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Gottlob Armbrust Family Fund
By Jean Cohoon / October 9, 2018 /   Loading Disqus...

In 1913, Gottlob Armbrust traveled to Rhode Island to provide training to employees of S & B Lederer Company on the running of the company’s jewelry-making machines. With the outbreak of World War I the following year, he was unable to return to his native Germany.

Gottlob continued to work in Rhode Island’s growing jewelry industry; in 1920, he opened Armbrust Chain Company. During World War II the company manufactured the chains that held dog tags, as well as parts for an automatic rifle. The company continued to prosper and, in 1951, Gottlob established the Armbrust Foundation to help his employees with the costs of education. At the time of Gottlob’s death three decades later, Armbrust Chain Company was, according to his November 20, 1981 Providence Journal obituary, one of the largest manufacturers of jewelry chain in the world; at its height, it employed more than 300 people.

Gottlob and his wife, Bertha, had six children, with their oldest son, Howard, taking over leadership of the company in 1964 and continuing in that role until his retirement in 1998. He also served as executive trustee of the Armbrust Foundation.

Howard’s nephew, Dennis Ledbetter, recalls that under Howard’s leadership, the Foundation primarily supported Rhode Island charities and family members’ requests for charitable contributions to specific nonprofit organizations. Dennis explains, “In 1996 the children of Gottlob agreed that, when Howard was no longer willing or able to continue as the primary trustee, the Armbrust Foundation would be transferred to the Rhode Island Foundation.”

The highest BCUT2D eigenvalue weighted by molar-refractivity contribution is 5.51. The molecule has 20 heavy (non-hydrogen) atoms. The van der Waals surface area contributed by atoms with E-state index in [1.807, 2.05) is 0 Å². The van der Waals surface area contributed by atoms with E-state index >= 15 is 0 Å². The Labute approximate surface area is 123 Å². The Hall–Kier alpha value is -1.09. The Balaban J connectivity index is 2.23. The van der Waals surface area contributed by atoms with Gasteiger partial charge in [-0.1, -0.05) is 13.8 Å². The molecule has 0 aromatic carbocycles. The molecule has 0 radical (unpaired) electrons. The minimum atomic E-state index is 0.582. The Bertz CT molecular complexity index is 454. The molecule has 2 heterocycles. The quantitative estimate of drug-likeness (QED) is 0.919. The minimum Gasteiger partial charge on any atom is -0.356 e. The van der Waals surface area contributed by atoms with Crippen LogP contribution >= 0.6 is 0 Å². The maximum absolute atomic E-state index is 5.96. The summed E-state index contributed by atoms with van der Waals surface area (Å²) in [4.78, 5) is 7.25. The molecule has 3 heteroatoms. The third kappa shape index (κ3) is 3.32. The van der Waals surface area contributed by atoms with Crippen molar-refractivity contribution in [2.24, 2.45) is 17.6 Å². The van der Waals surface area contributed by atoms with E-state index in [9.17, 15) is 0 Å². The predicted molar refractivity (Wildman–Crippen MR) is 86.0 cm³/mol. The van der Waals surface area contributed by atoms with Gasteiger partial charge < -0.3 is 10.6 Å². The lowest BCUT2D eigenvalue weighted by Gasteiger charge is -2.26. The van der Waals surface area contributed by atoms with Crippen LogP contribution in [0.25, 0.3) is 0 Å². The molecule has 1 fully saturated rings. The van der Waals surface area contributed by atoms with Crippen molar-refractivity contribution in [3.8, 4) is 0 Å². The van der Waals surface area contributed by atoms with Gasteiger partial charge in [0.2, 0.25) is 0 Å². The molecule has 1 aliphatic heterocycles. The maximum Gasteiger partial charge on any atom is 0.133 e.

Howard died in 2017 and assets of the Armbrust Foundation were transferred in 2018, creating this donor advised fund of which Dennis is the managing trustee. “The expense of maintaining the private charity was more than the cost of working with the Rhode Island Foundation,” Dennis acknowledges.

He says that grant requests may be made by any of Gottlob’s descendants - his surviving children, grandchildren, and great-grandchildren – a total of 47 family members. As the generations honor Gottlob’s philanthropic legacy, Dennis says, “It is my hope and desire that the Gottlob Armbrust Family Fund will keep future generations of the family together.”

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